There’s no escaping the holidays now. Whether you’re in line at the shop or minding your own business on the Tube, you will (whether you like it or not) be reminded again and again that Christmas is only a few weeks away.
And while it only takes two minutes for the songs to get annoying and the blatant consumerism to suck you in and make you feel guilty for not spending all your wages on stuff that’ll just be forgotten a week later, there is something to be said about the festive lights and crisp, cold air that makes your endless supply of hot chocolate all the sweeter.
But that’s just one snapshot of the holiday season. It’s hard to talk about this time of year as one universal experience, mainly because Geeky Tech is an international company and some of our employees work in various parts of the world where Christmas is regarded with polite indifference.
So, rather than tell a story that’s befitting a Bing Crosby musical, why don’t we check in with some of our international Geeks to see what everyone is getting up to this time of year?
The Holidays in the UK
Why don’t we start at home, where the majority of our team lives and where you’ll find the quintessential holiday scenes unfolding. There may be snow and delightful stone cottages all tucked in for the evening, with glowing Christmas trees being proudly displayed by windows for passersby to see.
At least that’s what I picture in my head. Let’s see what Christmas is like for Nicole.
Nicole lives in Manchester with her parents and brother. She has been with Geeky Tech for many years and you might know her as the expert who whips social accounts into shape.
When asked to talk about her Christmas plans and traditions, her first response was ‘My Christmases are so boring,’ but later replaced the adjective for “typical,” which sounds more accurate to me.
Nicole, whose extended family lives in Greece and France, has what you might call a quiet holiday.
When Christmas Eve comes around, you might find her at the mall getting her Boxing Day shopping done early. On Christmas Day, her family opens their presents at home before making their way to her grandparents’ house, where her grandmother has been cooking up a storm.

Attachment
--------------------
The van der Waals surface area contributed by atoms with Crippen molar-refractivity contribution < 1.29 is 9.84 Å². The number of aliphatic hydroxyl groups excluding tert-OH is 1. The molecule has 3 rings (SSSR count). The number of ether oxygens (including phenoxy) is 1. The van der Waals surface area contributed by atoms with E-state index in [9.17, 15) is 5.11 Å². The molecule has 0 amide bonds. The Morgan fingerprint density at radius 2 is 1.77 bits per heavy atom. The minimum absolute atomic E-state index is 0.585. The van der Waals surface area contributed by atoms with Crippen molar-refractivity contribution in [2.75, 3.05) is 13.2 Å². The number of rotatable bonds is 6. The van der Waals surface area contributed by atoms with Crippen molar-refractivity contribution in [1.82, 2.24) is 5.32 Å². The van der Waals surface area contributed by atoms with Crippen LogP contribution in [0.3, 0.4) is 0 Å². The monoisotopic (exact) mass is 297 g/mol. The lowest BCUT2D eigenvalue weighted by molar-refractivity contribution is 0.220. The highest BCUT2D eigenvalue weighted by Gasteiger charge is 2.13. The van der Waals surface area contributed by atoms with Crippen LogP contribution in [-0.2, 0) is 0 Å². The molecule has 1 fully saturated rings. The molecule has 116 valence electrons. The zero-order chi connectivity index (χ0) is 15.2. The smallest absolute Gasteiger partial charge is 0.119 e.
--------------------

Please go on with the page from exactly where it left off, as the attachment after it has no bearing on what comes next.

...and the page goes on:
In their advanced years, Nicole’s grandparents have become the focal point of this holiday. After having spent two years in fear and frustration, her grandfather will finally get to spend the quality time with his family that he’s been longing for.
Their traditional Christmas table centrepiece, the giant turkey, is usually won by her brother who, every year, gets a Christmas bird from his employer in exchange for a Christmas carol. I didn’t realize that the saying ‘sing for your supper’ existed outside of historical novels, but I find it exceptionally twee.
On Boxing Day, Nicole and her dad often make their way to a football match, which sounds like the perfect way to digest copious amounts of holiday fare.
Whilst Nicole and her brother are relaxing on the couch, let’s travel from Manchester to the Peak District.
Whereas Nicole’s Christmas is low-key and unruffled, Alan’s might be anything but. This year will be quite special for Alan and his family because the headcount has increased significantly since the last time all the Mansfords sat at the same table.
Last year, Covid prevented the Mansfords from celebrating.
The year before that, Alan and his siblings spent Christmas with the families of their significant others.
This year, it’s the Manfords’ turn to congregate under one roof, and it’s going to be even more special now that both Alan and his younger sister welcomed their first-borns earlier in 2021.
Alan and his twin brother, who already has two children of his own, will also spend another year hoping their December 25th birthday will get an honourable mention. But with two new grandbabies to spoil, it’s doubtful their parents will even remember (just kidding, Alan).
It’s an unwritten rule that the bigger the family, the bigger the to-do, and from the sounds of it, Alan’s mum won’t hold anything back. In his words, Mrs. Mansford is an ‘enthusiastic cook’, and just like Nicole, they will be dining on all the traditional fixings you can imagine.
Once the presents are opened and the Mansfords, their kids, and their dogs are positively catatonic from indigestion, they’ll meander over to the couch where they’ll crack open some board games or watch Christmas movies (Alan is trying to get everyone to watch Groundhog Day this year).
I feel like Alan’s Christmas could be repackaged as one of those feel-good Hallmark holiday movies where everyone pairs up, has kids, and lives happily ever after, but the constraints of this blog post force me to cut the storytelling short.
Suffice it to say, talking to Alan about his Yuletide festivities has felt like the warmest hug.
On that note, let’s go to Iberia.
Christmas in Portugal
As this is my third Christmas in Portugal, I was fairly confident that I cracked the code on Portuguese Christmas, or Natal.
On the surface, it’s pretty much what you’d expect from a Catholic country: on Christmas Eve, my neighbours make their short pilgrimage to the nearby church where they will spend the rest of their evening doing what pious people do best: singing, praying, and engaging in ceremony.
I actually think it’s quite beautiful to witness a Christmas that hasn’t quite caught up with the frantic consumerism of the rest of the Western world. Somehow, Central Portugal has survived without Mariah Carey or Michael Bublé, and that’s how I thought the rest of the country experienced the holidays.
But then I talked to Pati.